General John R. Allen went to and offer his “sincere apologies for any offence this may have caused”, including to the president of Afghanistan, the Afghan government and “the noble people of Afghanistan”.
In April last year at least one person was killed and 18 injured in successive days of protests in Afghanistan over the burning of a Koran in the US.
Over 25,000 protesters have gathered so far in Moscow in a show of anger over disputed parliamentary polls.
The opposition says the protest – on an island just south of the Kremlin – could become the largest the country has seen in two decades.
Smaller rallies have taken place in cities across the country.
Protesters allege there was widespread fraud in Sunday’s polls – though the ruling United Russia party saw its share of the vote fall sharply.
Hundreds of people have been arrested during anti-Putin protests over the past week, mainly in Moscow and St Petersburg.
At least 50,000 police and riot troops were deployed in Moscow ahead of Saturday’s protests.
Authorities have permitted up to 30,000 to attend the demonstration dubbed “For Fair Elections”.
Thousands have turned out for rallies in cities across the Urals and Siberia and as Far East as Vladivostok.
According to police, at least 25,000 people – among them communists, nationalists and liberals – have so far thronged in Moscow, and more crowds are heading towards the rally.
Protesters allege there was widespread fraud in Sunday's polls - though the ruling United Russia party saw its share of the vote fall sharply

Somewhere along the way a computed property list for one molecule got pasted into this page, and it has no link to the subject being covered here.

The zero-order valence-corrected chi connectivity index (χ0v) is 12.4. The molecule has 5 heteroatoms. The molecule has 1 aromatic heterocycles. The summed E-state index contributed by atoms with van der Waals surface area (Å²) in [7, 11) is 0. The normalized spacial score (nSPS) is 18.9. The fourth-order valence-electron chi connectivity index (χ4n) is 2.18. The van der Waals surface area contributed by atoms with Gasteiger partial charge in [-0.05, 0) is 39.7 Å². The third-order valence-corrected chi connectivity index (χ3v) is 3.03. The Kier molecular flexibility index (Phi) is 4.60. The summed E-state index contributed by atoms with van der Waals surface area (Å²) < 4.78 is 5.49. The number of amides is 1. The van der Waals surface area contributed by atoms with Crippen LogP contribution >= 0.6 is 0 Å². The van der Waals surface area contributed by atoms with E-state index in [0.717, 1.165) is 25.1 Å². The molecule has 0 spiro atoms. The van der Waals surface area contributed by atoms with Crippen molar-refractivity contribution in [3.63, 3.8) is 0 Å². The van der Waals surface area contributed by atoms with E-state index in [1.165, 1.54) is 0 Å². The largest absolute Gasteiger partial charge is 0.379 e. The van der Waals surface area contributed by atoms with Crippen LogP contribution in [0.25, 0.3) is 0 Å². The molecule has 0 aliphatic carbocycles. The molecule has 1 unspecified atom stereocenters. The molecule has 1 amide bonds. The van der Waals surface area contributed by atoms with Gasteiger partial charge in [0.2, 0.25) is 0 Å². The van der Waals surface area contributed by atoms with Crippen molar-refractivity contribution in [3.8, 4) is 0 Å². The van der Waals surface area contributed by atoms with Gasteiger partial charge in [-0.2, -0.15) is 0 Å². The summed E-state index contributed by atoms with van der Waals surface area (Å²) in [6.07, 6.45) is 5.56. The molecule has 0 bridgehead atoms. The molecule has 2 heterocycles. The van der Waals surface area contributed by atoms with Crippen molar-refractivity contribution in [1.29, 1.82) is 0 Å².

In Moscow, the two sides reached a deal by which authorities would allow a high turnout if the rally was relocated from central Revolution Square to Bolotnaya Square, a narrow island in the Moscow River where access points can be easily controlled.
Hundreds of police are standing by to make sure they do not rally in Revolution Square, though Reuters news agency said hundreds of people had gathered there anyway.
“This is history in the making for Russia,” Reuters quoted a 41-year-old employee in the financial services sector, who gave his name only as Anton, as saying at Revolution Square.
“The people are coming out to demand justice for the first time in two decades, justice in the elections.”
If the protests come even close to expectations, they will shake the 12-year-long political domination of Prime Minister Vladimir Putin.
The authorities permitted demonstrations to take place in specific locations in certain cities after negotiations with opposition leaders.